Darwin Nunez insists he has learned from ‘big mistake’ of red card

The summer signing was sent off on his home debut (REUTERS)
The summer signing was sent off on his home debut (REUTERS)

Darwin Nunez has insisted he has learnt his lesson from the “big mistake” of his red card against Crystal Palace and vowed not to lose his cool again.

The summer signing became the first Liverpool player in Jurgen Klopp’s reign to be sent off for violent conduct when he headbutted Palace defender Joachim Andersen on his home debut.

Nunez made just his third start for Liverpool in Tuesday’s 2-0 win over Rangers and said the three-match ban he had to serve has made it a difficult start to life at his new club.

He told TNT Sports: “It was a very tough time. I was suspended for three games, I know I made a big mistake and now I’m aware that it won’t happen again. I have to calm my nerves during the games, talk less. We all make mistakes and I know it will serve as a learning and an experience.

“The truth is that it was a little difficult to adapt, but I believe that, as training and games go by, I will adapt little by little. I have the support of my team-mates.”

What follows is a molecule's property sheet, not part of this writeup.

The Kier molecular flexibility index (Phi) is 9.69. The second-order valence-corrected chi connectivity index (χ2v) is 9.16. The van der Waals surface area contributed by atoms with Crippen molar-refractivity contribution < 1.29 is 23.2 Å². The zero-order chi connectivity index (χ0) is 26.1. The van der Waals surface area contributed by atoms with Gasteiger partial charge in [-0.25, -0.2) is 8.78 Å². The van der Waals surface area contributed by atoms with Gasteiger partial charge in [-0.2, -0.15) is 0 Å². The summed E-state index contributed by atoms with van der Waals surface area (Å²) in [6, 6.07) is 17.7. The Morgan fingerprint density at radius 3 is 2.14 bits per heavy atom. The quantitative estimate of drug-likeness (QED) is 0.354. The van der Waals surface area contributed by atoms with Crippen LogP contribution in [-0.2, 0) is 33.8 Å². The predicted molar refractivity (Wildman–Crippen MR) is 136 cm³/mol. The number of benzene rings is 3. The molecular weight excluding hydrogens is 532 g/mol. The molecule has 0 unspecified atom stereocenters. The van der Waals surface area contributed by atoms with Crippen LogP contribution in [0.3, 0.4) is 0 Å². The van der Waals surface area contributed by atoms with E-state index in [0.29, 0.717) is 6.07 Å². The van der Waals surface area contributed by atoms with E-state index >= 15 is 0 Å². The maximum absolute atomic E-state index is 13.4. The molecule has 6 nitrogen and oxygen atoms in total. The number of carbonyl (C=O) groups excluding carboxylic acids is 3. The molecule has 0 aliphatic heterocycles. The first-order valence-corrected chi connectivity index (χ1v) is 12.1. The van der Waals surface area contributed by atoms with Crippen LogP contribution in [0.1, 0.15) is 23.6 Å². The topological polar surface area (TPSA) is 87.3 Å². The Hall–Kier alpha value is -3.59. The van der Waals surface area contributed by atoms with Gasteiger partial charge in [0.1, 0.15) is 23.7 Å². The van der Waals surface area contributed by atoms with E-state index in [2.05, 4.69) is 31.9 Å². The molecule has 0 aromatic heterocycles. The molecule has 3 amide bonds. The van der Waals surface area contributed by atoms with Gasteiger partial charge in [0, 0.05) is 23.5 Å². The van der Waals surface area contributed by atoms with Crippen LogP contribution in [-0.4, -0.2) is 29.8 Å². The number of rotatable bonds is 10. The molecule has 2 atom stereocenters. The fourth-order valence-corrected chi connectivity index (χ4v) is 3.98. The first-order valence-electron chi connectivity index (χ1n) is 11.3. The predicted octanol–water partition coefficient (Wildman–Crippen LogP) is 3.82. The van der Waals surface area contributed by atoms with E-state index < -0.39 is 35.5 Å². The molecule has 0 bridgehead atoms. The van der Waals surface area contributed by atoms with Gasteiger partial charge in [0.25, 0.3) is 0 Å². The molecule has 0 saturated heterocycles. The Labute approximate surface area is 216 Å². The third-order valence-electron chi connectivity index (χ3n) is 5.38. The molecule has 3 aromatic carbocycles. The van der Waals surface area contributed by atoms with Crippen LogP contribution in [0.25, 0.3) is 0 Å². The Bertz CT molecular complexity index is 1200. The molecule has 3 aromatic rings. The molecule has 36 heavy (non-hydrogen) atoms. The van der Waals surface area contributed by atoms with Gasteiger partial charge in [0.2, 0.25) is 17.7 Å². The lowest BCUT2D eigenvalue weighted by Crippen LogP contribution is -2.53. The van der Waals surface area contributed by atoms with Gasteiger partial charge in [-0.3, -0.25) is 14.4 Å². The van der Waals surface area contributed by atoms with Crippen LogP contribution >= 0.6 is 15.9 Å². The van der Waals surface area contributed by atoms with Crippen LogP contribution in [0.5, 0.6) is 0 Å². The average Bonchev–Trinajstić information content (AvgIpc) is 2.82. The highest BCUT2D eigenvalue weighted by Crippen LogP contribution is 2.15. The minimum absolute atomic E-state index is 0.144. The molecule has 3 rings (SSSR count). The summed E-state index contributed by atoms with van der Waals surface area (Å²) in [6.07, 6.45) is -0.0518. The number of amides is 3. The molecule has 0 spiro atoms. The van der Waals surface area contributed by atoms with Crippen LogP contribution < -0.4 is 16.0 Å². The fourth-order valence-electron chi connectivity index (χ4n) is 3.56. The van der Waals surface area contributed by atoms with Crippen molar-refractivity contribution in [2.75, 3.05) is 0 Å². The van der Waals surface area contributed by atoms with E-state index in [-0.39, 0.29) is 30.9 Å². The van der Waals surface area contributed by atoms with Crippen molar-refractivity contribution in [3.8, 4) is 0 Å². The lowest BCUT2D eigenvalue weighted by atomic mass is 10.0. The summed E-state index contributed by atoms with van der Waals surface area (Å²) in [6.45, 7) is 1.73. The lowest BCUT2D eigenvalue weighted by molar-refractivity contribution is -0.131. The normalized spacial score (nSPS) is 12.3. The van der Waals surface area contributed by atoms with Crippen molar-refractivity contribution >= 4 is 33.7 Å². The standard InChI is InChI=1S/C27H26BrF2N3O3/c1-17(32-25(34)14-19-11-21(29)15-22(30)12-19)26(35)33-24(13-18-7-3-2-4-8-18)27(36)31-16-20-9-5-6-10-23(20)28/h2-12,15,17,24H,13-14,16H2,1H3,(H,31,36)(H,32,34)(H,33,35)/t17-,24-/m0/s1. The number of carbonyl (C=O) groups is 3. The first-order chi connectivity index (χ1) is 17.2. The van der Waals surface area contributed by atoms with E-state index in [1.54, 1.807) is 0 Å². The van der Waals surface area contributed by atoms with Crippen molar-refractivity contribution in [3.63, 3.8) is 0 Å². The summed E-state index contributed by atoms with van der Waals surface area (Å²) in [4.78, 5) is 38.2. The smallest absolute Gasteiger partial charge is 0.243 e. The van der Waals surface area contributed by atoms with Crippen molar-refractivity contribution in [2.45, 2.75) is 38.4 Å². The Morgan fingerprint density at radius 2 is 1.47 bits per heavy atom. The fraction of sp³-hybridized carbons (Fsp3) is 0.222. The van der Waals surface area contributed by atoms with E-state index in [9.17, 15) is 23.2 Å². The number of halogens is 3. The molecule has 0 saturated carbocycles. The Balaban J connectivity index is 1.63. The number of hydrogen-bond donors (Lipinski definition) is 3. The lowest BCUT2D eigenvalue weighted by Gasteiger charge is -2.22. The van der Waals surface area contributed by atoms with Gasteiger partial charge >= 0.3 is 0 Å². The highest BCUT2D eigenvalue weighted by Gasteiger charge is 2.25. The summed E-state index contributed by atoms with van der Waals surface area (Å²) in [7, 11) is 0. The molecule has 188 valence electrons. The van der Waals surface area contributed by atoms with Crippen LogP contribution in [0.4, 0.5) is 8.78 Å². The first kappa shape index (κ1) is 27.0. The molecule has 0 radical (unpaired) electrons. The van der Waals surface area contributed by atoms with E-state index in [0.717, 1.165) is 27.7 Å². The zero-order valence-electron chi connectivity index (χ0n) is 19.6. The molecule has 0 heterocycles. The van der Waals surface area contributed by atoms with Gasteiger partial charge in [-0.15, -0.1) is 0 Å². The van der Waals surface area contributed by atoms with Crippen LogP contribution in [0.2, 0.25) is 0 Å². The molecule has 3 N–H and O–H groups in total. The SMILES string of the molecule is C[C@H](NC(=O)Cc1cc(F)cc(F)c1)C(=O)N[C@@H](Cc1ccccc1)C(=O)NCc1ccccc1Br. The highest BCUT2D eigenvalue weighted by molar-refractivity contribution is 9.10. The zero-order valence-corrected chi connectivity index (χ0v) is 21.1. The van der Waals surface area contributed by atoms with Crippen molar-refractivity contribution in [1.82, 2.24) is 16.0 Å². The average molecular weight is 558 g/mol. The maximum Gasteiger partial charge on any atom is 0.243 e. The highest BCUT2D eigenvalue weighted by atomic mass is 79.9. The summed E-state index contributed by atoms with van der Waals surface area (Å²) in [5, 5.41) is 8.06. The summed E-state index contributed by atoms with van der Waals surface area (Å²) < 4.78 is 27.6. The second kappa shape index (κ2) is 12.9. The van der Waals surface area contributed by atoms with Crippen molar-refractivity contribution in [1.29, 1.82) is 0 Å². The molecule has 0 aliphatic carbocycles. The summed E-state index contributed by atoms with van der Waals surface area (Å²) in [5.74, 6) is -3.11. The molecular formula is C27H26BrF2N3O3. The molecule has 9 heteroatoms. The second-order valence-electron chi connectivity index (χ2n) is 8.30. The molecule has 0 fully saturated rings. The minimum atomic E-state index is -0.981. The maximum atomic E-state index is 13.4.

Nunez had six shots against Rangers without scoring his first Anfield goal for Liverpool and said: “The important thing is to leave my mark on the team, someone who can always contribute by playing well and, if I don’t score, I have to be calm.

“When the first one goes in, more will go in. I’ve been through that [in the past], and it’s a little uncomfortable because, in the end, as forwards we live on goals. But I’m calm, the coach has always supported me.”

Nunez admitted the language barrier is a problem as he does not know what Klopp is saying, though coaches Pep Lijnders and Vitor Matos translate for him,

“We don’t talk much,” he said of the manager. “I don’t know English and he doesn’t know Spanish. Yes, we have a Portuguese translator in Pep, who I understand, and there is also Vitor, another Portuguese. They are the translators when Klopp talks to the group. They sit next to me and explain what I have to do. If they didn’t explain it to me, I’d enter the field with no idea what to do.”